Life & Letters

Correspondence

About this Item

Title: Walt Whitman to Edward Carpenter, 26 May 1890

Date: May 26, 1890

Whitman Archive ID: tex.00480

Source: Harry Ransom Center University of Texas Austin. The transcription presented here is derived from The Correspondence, ed. Edwin Haviland Miller (New York: New York University Press, 1961–1977), 5:50. For a description of the editorial rationale behind our treatment of the correspondence, see our statement of editorial policy.

Contributors to digital file: Ian Faith, Ryan Furlong, Breanna Himschoot, and Stephanie Blalock




Camden New Jersey U S America1
May 26 1890

Dear friend

Y'r letter with the $203 65/100 f'm y'rself, the Misses Ford,2 Wm Thompson3 & Mr & Mrs Roberts4 safely rec'd to-day5—best thanks to all—& love too—& the special prayer that Bessie F's recovery may be good & firm & permanent—

I am jogging along here undoubtedly on the downhill decline, but more comfortably than you might suppose—have had a pretty good week, the past—have been out an hour or two even three or four, every day—a friend sends a hansom & I drive out—or at other times in my stout wheel chair6—Not so well to-day—cannot get out—have either caught fresh cold, or it is a whack of this infernal grip wh' has settled on me of late months—Dr Bucke7 is here temporarily8—Harry Stafford9 has been ill, but was over it at last acc'ts—he has given up telegraphing & RRing—Best love to you all—


Walt Whitman


Correspondent:
Edward Carpenter (1844–1929) was an English writer and Whitman disciple. Like many other young disillusioned Englishmen, he deemed Whitman a prophetic spokesman of an ideal state cemented in the bonds of brotherhood. Carpenter—a socialist philosopher who in his book Civilisation, Its Cause and Cure posited civilization as a "disease" with a lifespan of approximately one thousand years before human society cured itself—became an advocate for same-sex love and a contributing early founder of Britain's Labour Party. On July 12, 1874, he wrote for the first time to Whitman: "Because you have, as it were, given me a ground for the love of men I thank you continually in my heart. . . . For you have made men to be not ashamed of the noblest instinct of their nature." For further discussion of Carpenter, see Arnie Kantrowitz, "Carpenter, Edward [1844–1929]," Walt Whitman: An Encyclopedia, ed. J.R. LeMaster and Donald D. Kummings (New York: Garland Publishing, 1998).

Notes:

1. This letter is addressed: Edward Carpenter | Millthorpe | near Chesterfield | England. It is postmarked: Philadelphia, Pa. | May 26 | 8 PM | Paid. [back]

2. Isabella Ford (1855–1924) was an English feminist, socialist, and writer. Elizabeth (Bessie) Ford was her sister. Both were introduced to Whitman's writings by Edward Carpenter and they quickly became admirers of the aged poet. [back]

3. William J. "Billy" Thompson (1848–1911), known as "The Duke of Gloucester" and "The Statesman," was a friend of Whitman's who operated a hotel, race track, and amusement park on the beach overlooking the Delaware River at Gloucester, New Jersey. His shad and champagne dinners for Whitman were something of a tradition. See William Sloane Kennedy, Reminiscences of Walt Whitman (London: Alexander Gardner, 1896), 15–16. [back]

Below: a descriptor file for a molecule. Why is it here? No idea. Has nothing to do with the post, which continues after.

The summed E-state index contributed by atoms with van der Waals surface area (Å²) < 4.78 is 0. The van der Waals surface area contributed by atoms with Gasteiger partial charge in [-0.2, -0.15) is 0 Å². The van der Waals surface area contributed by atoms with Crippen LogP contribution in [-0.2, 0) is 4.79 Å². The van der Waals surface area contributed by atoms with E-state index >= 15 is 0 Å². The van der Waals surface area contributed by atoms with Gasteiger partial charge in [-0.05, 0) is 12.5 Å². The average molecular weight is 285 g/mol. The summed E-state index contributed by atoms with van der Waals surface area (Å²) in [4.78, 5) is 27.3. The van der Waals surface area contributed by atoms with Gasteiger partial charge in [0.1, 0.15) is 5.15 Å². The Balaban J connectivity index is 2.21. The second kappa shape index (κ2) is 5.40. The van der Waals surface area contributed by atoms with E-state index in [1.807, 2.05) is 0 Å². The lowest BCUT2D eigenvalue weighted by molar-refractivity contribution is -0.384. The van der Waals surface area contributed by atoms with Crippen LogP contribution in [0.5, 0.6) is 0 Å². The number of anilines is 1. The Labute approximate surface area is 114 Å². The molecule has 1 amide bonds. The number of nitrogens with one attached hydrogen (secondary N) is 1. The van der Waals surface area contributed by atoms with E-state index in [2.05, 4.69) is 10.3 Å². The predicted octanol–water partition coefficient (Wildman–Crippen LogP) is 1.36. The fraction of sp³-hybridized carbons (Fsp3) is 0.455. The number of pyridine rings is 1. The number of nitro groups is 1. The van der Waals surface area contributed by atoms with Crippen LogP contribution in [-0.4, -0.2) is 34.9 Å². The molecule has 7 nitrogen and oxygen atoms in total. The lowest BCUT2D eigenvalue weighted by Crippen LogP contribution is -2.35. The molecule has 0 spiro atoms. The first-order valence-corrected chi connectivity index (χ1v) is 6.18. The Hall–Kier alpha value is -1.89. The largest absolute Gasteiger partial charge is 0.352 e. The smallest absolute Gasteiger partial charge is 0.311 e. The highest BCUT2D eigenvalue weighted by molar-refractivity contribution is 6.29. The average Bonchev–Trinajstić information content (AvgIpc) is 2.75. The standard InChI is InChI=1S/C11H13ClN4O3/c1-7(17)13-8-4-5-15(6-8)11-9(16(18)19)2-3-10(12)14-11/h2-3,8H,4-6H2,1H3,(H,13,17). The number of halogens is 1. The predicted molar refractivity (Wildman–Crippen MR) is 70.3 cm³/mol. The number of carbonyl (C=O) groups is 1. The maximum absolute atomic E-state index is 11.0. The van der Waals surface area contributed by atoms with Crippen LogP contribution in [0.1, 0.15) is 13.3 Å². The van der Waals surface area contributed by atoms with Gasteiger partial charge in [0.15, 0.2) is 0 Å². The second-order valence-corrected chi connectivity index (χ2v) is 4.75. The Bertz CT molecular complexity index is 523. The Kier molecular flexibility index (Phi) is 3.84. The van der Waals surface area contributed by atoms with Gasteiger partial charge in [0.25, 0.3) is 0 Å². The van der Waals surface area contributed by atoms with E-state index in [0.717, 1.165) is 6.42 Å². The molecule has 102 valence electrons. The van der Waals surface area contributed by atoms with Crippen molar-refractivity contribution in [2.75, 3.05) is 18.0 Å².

4. Robert Davies Roberts (1851–1911) was a Welsh academic and pioneer in adult education. [back]

5. See Carpenter's letter to Whitman of May 17, 1890[back]

6. Horace Traubel and Ed Wilkins, Whitman's nurse, went to Philadelphia to purchase a wheeled chair for the poet that would allow him to be "pull'd or push'd" outdoors. See Whitman's letter to William Sloane Kennedy of May 8, 1889[back]

7. Richard Maurice Bucke (1837–1902) was a Canadian physician and psychiatrist who grew close to Whitman after reading Leaves of Grass in 1867 (and later memorizing it) and meeting the poet in Camden a decade later. Even before meeting Whitman, Bucke claimed in 1872 that a reading of Leaves of Grass led him to experience "cosmic consciousness" and an overwhelming sense of epiphany. Bucke became the poet's first biographer with Walt Whitman (Philadelphia: David McKay, 1883), and he later served as one of his medical advisors and literary executors. For more on the relationship of Bucke and Whitman, see Howard Nelson, "Bucke, Richard Maurice," Walt Whitman: An Encyclopedia, ed. J.R. LeMaster and Donald D. Kummings (New York: Garland Publishing, 1998). [back]

8. Bucke was visiting for Whitman's 71st birthday celebration that included a lecture by the famous orator and agnostic Robert Ingersoll (1833–1899) in Philadelphia. [back]

9. Walt Whitman met the 18-year-old Harry Lamb Stafford (b. 1858) in 1876, beginning a relationship which was almost entirely overlooked by early Whitman scholarship, in part because Stafford's name appears nowhere in the first six volumes of Horace Traubel's With Walt Whitman in Camden—though it does appear frequently in the last three volumes, which were published only in the 1990s. Whitman occasionally referred to Stafford as "My (adopted) son" (as in a December 13, 1876, letter to John H. Johnston), but the relationship between the two also had a romantic, erotic charge to it. In 1884, Harry married Eva Westcott. For further discussion of Stafford, see Arnie Kantrowitz, "Stafford, Harry L. (b.1858)," Walt Whitman: An Encyclopedia, ed. J.R. LeMaster and Donald D. Kummings (New York: Garland Publishing, 1998). [back]


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